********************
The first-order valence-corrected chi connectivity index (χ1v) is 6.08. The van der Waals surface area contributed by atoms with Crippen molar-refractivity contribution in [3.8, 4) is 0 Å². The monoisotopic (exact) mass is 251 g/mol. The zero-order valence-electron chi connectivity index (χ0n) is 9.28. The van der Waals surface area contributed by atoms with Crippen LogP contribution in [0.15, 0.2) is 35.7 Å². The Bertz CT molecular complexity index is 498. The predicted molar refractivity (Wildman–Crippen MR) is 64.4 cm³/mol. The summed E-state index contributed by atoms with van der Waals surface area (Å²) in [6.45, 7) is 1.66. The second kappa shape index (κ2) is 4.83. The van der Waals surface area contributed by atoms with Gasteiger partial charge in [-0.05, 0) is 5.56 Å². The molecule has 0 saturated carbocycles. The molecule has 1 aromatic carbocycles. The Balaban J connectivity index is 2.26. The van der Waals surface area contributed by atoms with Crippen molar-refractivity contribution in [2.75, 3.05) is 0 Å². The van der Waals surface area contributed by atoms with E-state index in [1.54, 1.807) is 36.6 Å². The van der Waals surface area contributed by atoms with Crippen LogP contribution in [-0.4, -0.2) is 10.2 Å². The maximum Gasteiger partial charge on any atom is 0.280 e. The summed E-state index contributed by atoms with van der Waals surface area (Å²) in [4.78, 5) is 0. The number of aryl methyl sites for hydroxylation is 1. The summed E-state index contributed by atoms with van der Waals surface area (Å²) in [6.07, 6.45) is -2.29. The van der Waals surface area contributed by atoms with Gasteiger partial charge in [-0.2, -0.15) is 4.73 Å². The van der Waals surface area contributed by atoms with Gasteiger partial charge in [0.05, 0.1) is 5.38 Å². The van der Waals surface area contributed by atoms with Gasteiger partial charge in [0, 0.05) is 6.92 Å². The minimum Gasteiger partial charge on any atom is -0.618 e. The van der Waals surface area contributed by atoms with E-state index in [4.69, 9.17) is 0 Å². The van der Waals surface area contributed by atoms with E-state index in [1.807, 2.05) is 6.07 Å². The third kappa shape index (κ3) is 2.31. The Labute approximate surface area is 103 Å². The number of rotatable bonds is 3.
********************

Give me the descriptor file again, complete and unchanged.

The first-order valence-corrected chi connectivity index (χ1v) is 6.08. The van der Waals surface area contributed by atoms with Crippen molar-refractivity contribution in [3.8, 4) is 0 Å². The monoisotopic (exact) mass is 251 g/mol. The zero-order valence-electron chi connectivity index (χ0n) is 9.28. The van der Waals surface area contributed by atoms with Crippen LogP contribution in [0.15, 0.2) is 35.7 Å². The Bertz CT molecular complexity index is 498. The predicted molar refractivity (Wildman–Crippen MR) is 64.4 cm³/mol. The summed E-state index contributed by atoms with van der Waals surface area (Å²) in [6.45, 7) is 1.66. The second kappa shape index (κ2) is 4.83. The van der Waals surface area contributed by atoms with Gasteiger partial charge in [-0.05, 0) is 5.56 Å². The molecule has 0 saturated carbocycles. The molecule has 1 aromatic carbocycles. The Balaban J connectivity index is 2.26. The van der Waals surface area contributed by atoms with Crippen molar-refractivity contribution in [2.75, 3.05) is 0 Å². The van der Waals surface area contributed by atoms with E-state index in [1.54, 1.807) is 36.6 Å². The van der Waals surface area contributed by atoms with Crippen LogP contribution in [-0.4, -0.2) is 10.2 Å². The maximum Gasteiger partial charge on any atom is 0.280 e. The summed E-state index contributed by atoms with van der Waals surface area (Å²) in [4.78, 5) is 0. The number of aryl methyl sites for hydroxylation is 1. The summed E-state index contributed by atoms with van der Waals surface area (Å²) in [6.07, 6.45) is -2.29. The van der Waals surface area contributed by atoms with Gasteiger partial charge in [-0.2, -0.15) is 4.73 Å². The van der Waals surface area contributed by atoms with Gasteiger partial charge in [0.05, 0.1) is 5.38 Å². The van der Waals surface area contributed by atoms with Gasteiger partial charge in [0, 0.05) is 6.92 Å². The minimum Gasteiger partial charge on any atom is -0.618 e. The van der Waals surface area contributed by atoms with E-state index in [4.69, 9.17) is 0 Å². The van der Waals surface area contributed by atoms with E-state index in [1.807, 2.05) is 6.07 Å². The third kappa shape index (κ3) is 2.31. The Labute approximate surface area is 103 Å². The number of rotatable bonds is 3.